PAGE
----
The church is built on the alleged site of St Alphege’s martyrdom at the hands of Viking pirates in 1012. Alphege, then Archbishop of Canterbury, had been taken hostage but refused to be ransomed, and so was (by tradition) killed by being pelted with animal bones, before one Viking struck him with an axe to the head to spare his suffering. He was canonized in 1078.
Details of the first church erected on the site after the martyrdom are scanty, but it was an important shrine. A new church was built to replace it in the 13th century, and was witness to many Royal visitors up to the 17th century due to its proximity to the royal palace at Greenwich. Thomas Tallis, the composer, was one of the notable people buried there.
The church roof collapsed in a storm in 1710, and the present church was built to replace it, as the first of the 50 churches sanctioned under the New Churches in London and Westminster Act of 1711. Designed in the Baroque style by Nicholas Hawksmoor, it was completed in 1714 and consecrated in 1718. The intended tower was never built: instead, in 1730, the remains of the old tower were encased to match the rest of the church to designs by John James. Much of the interior woodwork was by Grinling Gibbons.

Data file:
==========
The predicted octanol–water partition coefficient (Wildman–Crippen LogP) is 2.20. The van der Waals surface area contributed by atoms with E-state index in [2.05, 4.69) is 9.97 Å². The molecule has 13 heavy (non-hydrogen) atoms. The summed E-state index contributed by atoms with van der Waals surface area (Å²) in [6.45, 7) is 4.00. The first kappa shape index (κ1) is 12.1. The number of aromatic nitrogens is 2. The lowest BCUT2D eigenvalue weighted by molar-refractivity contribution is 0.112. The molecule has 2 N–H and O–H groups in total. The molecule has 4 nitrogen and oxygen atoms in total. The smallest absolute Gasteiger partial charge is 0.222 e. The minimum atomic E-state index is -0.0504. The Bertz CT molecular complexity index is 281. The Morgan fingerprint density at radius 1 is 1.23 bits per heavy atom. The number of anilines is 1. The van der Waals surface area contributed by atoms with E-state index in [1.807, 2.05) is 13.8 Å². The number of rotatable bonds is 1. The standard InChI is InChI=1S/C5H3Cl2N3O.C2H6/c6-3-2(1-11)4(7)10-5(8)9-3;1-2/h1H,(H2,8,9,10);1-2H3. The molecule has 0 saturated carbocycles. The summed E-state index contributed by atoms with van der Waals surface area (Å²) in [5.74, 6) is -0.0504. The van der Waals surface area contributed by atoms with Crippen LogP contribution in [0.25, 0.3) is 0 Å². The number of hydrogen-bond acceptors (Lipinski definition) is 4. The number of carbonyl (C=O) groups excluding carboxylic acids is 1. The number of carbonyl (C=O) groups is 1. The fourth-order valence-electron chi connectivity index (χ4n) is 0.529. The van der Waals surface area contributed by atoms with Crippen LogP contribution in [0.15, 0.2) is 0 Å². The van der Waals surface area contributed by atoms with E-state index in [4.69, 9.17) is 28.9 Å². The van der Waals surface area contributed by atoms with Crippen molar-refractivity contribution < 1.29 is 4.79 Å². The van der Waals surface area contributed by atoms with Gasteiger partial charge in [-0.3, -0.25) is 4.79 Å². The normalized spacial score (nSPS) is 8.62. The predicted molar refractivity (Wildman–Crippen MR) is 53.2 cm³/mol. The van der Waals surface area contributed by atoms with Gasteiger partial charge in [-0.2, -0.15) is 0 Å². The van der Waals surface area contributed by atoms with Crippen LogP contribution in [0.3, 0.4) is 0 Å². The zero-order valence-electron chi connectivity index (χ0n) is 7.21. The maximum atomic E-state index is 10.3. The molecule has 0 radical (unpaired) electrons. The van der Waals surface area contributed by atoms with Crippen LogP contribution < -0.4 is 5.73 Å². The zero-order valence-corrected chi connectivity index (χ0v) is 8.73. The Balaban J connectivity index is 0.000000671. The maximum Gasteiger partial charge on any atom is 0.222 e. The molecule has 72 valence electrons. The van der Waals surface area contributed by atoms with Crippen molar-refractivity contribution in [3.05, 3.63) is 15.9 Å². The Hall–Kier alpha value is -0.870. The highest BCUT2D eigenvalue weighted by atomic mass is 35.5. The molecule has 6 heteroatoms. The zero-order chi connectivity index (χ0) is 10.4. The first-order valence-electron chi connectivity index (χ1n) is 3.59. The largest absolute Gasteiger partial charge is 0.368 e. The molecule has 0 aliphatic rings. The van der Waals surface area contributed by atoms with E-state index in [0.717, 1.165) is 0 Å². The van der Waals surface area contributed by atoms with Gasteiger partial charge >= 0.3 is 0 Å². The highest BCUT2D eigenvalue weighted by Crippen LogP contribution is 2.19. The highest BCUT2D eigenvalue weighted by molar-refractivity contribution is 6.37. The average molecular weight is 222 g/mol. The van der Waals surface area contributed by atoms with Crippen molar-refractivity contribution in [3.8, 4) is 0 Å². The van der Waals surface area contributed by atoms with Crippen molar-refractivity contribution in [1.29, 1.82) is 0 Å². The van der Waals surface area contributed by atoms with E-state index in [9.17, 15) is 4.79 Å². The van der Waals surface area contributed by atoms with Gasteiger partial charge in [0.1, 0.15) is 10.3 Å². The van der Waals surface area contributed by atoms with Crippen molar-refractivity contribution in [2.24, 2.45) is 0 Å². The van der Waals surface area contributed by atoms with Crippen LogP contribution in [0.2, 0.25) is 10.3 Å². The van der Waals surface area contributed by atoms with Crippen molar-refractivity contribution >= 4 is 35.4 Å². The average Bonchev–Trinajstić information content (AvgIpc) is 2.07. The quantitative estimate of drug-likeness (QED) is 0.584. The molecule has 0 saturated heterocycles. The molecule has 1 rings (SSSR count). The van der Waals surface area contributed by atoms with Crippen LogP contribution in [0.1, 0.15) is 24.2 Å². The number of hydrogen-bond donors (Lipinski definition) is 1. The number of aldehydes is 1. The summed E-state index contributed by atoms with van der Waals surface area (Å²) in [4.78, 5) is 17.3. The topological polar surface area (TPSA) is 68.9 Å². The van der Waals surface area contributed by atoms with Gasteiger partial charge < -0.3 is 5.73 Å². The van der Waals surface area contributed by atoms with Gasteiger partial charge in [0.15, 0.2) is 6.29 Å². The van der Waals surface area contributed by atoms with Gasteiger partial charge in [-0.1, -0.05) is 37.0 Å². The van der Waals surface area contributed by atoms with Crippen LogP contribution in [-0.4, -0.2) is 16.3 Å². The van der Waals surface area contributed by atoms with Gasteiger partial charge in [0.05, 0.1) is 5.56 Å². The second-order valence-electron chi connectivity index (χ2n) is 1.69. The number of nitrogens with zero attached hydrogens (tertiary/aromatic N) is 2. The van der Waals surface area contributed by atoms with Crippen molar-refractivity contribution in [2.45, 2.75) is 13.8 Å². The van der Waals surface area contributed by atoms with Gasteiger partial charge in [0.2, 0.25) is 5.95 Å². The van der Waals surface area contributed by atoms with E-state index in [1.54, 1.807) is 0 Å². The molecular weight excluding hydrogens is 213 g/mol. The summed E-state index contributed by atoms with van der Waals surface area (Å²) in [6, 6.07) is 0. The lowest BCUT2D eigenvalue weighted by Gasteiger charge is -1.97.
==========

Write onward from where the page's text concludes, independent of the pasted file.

The church was gutted by incendiary bombs in 1941. Restoration began in 1946 and was completed in 1953. The interior is largely new, but incorporates remnants from the original fabric and is largely faithful to the Hawksmoor's design.
The exterior – particularly the splendid east front (oddly, the original entrance) with its bold Doric portico - is a beautifully balanced example of Baroque architecture, although the proportions of James's tower are unfortunately not a match for the rest.
The interior has galleries on three sides, with delicately carved wooden columns, and the ceiling consists of a huge plaster disc suspended on corbels on the exterior walls. At the west end, the organ is mounted a fine portico of a gallery. Fittings of note include two original benefactor boards on the east wall, impressive ironwork in the east galleries, memorials to James Wolfe and Thomas Tallis, and stained glass depicting other (mostly royal) associations with the church.
The church today is the centre of a bustling parish life, and is the venue for regular concerts.
Greenwich Church Street, London SE10 9LZ